A Baptist church near my home was without a pastor. A representative called to see if I might help during the transition.
Some members, who once belonged to another church where I was interim pastor, sent them my way. And my calendar was surprisingly open for the weekends ahead.
So a couple of evenings later I met with the delightful committee assigned to this task. They suggested that I fill the pulpit on an upcoming Sunday and then be presented the following Wednesday to be the interim pastor.
It all went wonderfully well until the deacons met on the Monday between the worship service and the church conference. Things turned silent for several days until the deacon chair mustered the courage to give me a call.
“They really liked your sermon,” he said. “But they don’t want you to come back.”
Embarrassingly, he confessed that one of the deacons had done a little digging around on the Internet and discovered that — drum roll, please — I was connected to “that CBF.”
It didn’t take Sherlock Holmes to reveal how our publishing ministry, though fully autonomous, collaborates with many other organizations — in particular, the Cooperative Baptist Fellowship (CBF).
I chuckled in an attempt to put the caller at ease, and assured him that free weekends are always appreciated. After hanging up I muttered to myself, “Bless their hearts!” — which is a uniquely Southern way of being dismissive with somewhat concealed hostility.
Personally and professionally, I welcome any resulting identification with the Cooperative Baptist Fellowship.
Collaboratively, Nurturing Faith and the Fellowship are doing more good things together now than ever before — including publishing excellent Bible studies, a state edition of Nurturing Faith Journal with CBF of North Carolina, numerous books and other resources for thoughtful Christian living.
CBF is beginning a yearlong celebration of its 25th anniversary. Nurturing Faith is pleased to be the publisher of the commemorative book, CBF@25: Stories of the Cooperative Baptist Fellowship, edited by Aaron Weaver with dozens of contributors.
The book and the yearlong celebration will be launched with much fanfare at the CBF General Assembly in June in Greensboro, N.C.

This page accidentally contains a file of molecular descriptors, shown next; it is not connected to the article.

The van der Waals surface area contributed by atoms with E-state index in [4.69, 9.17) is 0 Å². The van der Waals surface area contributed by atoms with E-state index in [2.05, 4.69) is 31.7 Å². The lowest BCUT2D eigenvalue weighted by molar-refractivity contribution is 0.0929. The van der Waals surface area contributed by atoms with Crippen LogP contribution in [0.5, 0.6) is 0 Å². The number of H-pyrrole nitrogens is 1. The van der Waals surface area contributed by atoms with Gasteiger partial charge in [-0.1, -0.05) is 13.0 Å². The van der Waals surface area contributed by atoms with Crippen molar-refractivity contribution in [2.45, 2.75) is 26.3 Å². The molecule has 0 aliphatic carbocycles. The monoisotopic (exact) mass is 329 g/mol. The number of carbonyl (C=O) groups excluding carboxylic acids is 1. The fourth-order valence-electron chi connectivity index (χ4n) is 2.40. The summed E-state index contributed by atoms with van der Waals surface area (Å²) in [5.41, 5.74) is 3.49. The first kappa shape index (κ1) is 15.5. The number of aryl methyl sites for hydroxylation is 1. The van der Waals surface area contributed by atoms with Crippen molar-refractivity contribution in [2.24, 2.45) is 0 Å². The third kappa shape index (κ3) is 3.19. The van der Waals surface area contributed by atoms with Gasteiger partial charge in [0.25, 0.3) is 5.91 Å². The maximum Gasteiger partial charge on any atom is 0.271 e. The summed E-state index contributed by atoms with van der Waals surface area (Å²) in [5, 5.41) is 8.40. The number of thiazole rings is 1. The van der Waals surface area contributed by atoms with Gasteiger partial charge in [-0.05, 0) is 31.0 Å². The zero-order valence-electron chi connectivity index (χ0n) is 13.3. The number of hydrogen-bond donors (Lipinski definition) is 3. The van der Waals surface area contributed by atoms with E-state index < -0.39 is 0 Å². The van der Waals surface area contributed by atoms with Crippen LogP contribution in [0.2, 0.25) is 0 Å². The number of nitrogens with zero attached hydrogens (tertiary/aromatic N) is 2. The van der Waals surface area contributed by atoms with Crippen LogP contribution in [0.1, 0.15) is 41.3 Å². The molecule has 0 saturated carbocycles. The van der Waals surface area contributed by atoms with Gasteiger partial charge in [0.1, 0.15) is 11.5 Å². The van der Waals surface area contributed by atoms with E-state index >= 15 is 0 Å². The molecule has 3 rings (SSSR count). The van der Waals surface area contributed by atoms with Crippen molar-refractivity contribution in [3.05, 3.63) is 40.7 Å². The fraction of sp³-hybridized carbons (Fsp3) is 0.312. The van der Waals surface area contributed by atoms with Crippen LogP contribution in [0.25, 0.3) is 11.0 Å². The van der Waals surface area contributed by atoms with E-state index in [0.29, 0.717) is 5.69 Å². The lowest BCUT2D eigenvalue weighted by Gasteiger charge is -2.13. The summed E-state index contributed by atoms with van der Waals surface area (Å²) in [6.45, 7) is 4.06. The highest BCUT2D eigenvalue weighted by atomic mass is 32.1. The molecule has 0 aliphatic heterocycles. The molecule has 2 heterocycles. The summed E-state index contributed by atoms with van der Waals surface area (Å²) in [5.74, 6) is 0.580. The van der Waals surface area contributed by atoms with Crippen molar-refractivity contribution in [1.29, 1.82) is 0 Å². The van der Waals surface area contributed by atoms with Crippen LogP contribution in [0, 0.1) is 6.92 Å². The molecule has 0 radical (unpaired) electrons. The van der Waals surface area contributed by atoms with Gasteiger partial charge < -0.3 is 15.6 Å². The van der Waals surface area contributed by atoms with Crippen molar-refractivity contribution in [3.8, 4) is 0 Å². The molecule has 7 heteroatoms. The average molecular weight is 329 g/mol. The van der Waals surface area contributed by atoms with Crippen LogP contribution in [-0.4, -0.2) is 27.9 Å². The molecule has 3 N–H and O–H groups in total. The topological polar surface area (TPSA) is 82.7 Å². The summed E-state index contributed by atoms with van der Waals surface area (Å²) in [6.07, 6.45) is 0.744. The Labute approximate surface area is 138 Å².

For many of us, this still young, ever-evolving Fellowship has allowed us to remain Baptist — connected to our personal and historic roots of faith and freedom.
The Fellowship, which took shape in reaction to growing fundamentalism, remains a work in progress.
At times an issue du jour has taken up more energy than perhaps it should. And at other times various organizational matters have called for different ways of organizing while respecting a variety of viewpoints.
Too often our various, independent yet related organizations compete for audiences and support. But we seem to be learning how to better live up to our designation as partners.
Certainly there is messiness if not chaos in doing business without the heavy-handedness of top-down leadership. But we’ve grown to be more comfortable with such messiness — if it allows for more voices to be heard and for more people to be included.
Persons often excluded by fundamentalism are welcomed into the Fellowship. And a lot of effective missions, theological education, Christian formation, publishing and more have resulted from these good efforts.
Those within and without who pronounced CBF to be a one-generation movement were dead wrong. Gray-haired founders and fresh-faced seminarians are equally present and engaged now.
Perhaps the best testimony comes from those of us who came painfully into this movement with a tremendous sense of loss — yet now have no desire whatsoever to go back to what we once knew as our denominational home.
We have our Baptist home — and it is that CBF.